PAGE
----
Upon returning from an ACL injury in the middle of the 2012-13 season, Iman Shumpert slowly regained his footing on the basketball court and had a quietly productive year. By the time the playoffs came around, Shumpert was indispensable for the New York Knicks, spreading the floor with deadly marksmanship, swinging the ball on offense, hounding opponents all over the floor on defense.
Expected to make that next jump into a top player for the Knicks in 2013-14, Shumpert fell mightily short of expectations. At times, the bursts of potential were exciting and game-changing. But they were often frustrating, too, as Shumpert blended into the court and failed to stand out most nights of the season.
Iman Shumpert may be the most puzzling offensive player on the Knicks. In 2012-13, he shot 40% from beyond the arc and looked to be one of the best spot-up shooters the Knicks had. After a promising preseason, Shumpert’s shot fell off a cliff. He averaged 6.8 points per game while hitting just 37.8% of his field goals and 33.3% of his shots from three-point range. He posted a meager 48% TS% and a 45.7% EFG, which is among the lowest of guards playing over 25 minutes per night. (He still finished ahead of Raymond Felton).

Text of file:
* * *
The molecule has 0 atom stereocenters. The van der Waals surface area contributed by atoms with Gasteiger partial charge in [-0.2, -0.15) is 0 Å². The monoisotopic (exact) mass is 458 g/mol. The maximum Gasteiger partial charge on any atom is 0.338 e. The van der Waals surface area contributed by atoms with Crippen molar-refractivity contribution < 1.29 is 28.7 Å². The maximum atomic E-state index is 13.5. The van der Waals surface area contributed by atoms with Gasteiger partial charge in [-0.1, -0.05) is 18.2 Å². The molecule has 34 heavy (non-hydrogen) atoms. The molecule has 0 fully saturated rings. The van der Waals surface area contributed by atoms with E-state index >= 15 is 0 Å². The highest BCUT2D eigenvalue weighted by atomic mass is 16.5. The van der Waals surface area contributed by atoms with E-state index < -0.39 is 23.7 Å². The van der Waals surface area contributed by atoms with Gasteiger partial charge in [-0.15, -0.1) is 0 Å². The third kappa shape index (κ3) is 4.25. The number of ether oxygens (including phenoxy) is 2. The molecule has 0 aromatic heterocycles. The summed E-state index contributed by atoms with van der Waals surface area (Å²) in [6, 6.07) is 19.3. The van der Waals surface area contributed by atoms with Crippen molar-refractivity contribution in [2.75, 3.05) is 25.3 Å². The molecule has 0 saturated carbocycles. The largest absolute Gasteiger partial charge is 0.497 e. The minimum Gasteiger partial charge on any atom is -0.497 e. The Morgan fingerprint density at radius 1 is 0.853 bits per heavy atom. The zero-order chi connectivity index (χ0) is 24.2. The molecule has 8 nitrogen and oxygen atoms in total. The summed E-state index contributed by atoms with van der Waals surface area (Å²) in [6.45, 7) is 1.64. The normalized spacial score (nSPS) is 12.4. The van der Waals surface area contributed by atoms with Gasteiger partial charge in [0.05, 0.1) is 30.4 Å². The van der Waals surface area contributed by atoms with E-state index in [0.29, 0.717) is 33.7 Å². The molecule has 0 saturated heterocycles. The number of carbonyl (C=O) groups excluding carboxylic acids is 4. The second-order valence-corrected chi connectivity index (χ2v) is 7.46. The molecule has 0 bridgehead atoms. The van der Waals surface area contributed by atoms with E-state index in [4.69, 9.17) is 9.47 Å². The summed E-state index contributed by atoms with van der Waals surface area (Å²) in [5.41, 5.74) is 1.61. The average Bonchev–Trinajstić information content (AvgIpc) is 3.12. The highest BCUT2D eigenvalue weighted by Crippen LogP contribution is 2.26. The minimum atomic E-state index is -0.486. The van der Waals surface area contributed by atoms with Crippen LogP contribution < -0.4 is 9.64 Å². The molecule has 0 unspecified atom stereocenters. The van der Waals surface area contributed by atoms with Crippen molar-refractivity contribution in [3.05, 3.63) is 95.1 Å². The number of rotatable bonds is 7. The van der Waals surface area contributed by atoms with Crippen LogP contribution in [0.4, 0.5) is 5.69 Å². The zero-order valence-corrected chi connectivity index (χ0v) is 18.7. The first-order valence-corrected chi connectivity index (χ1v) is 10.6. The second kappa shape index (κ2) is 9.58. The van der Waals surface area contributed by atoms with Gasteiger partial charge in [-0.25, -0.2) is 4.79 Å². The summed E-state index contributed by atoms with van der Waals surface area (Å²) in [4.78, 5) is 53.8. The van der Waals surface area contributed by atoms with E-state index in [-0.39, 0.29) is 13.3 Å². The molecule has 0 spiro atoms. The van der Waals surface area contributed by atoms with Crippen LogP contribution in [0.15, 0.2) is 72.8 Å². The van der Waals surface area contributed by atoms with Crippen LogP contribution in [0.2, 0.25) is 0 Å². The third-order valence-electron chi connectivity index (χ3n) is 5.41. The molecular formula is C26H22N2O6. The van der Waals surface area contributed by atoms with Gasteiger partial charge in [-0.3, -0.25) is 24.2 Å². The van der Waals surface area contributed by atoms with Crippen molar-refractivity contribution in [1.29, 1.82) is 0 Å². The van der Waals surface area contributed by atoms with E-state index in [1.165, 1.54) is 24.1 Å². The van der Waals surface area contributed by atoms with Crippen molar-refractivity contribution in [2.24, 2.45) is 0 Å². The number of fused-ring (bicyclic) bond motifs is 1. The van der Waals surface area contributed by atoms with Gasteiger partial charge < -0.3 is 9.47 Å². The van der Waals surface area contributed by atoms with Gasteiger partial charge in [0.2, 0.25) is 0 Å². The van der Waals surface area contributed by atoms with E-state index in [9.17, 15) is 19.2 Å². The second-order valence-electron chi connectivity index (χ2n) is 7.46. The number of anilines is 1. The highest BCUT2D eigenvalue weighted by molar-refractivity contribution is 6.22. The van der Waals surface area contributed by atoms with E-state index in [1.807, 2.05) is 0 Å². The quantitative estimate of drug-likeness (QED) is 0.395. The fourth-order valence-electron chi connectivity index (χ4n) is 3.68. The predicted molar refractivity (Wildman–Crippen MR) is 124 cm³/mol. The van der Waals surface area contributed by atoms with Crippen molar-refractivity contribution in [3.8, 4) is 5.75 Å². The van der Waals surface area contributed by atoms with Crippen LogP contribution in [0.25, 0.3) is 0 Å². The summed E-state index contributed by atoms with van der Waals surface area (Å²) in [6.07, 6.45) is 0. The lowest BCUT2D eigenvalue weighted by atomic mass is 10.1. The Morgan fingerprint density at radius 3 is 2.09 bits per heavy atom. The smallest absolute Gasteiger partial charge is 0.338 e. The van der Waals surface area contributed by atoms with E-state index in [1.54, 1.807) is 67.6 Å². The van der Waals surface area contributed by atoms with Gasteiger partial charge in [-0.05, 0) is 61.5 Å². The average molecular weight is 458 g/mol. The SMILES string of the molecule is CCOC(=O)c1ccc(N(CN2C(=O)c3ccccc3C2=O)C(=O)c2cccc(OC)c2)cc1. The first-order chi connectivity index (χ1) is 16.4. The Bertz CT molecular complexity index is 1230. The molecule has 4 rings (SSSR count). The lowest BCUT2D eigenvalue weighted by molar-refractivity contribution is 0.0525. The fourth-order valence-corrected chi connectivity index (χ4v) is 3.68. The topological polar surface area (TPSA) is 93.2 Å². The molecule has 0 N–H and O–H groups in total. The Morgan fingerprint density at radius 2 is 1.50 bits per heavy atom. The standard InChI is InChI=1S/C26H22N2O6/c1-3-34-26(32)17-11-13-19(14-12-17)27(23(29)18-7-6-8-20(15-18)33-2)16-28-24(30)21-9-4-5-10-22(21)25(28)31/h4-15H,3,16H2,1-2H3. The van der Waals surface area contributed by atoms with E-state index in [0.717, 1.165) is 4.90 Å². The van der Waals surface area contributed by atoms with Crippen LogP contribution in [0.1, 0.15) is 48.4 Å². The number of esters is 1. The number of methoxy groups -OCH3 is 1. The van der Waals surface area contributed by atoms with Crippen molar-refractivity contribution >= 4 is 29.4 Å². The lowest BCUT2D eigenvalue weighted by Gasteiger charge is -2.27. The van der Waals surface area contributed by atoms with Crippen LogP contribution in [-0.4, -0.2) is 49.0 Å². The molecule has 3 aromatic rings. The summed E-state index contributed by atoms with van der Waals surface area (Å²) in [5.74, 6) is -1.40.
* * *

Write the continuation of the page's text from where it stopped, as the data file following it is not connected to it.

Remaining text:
But there were those few shining moments for Shumpert that give fans hope of what he can hopefully become at a consistent level. For instance, scoring a combined 53 points on a combined 12-13 shooting from downtown in back-to-back games. Attacking the rim off the dribble, crossing over his opponents, shaking and baking. His shining moments on offense can change the game, and even just his presence on the court gave the Knicks a 107 offensive rating. The key for Shumpert is working under a coach who can work him into the offensive gameplan and then channeling his talents each night.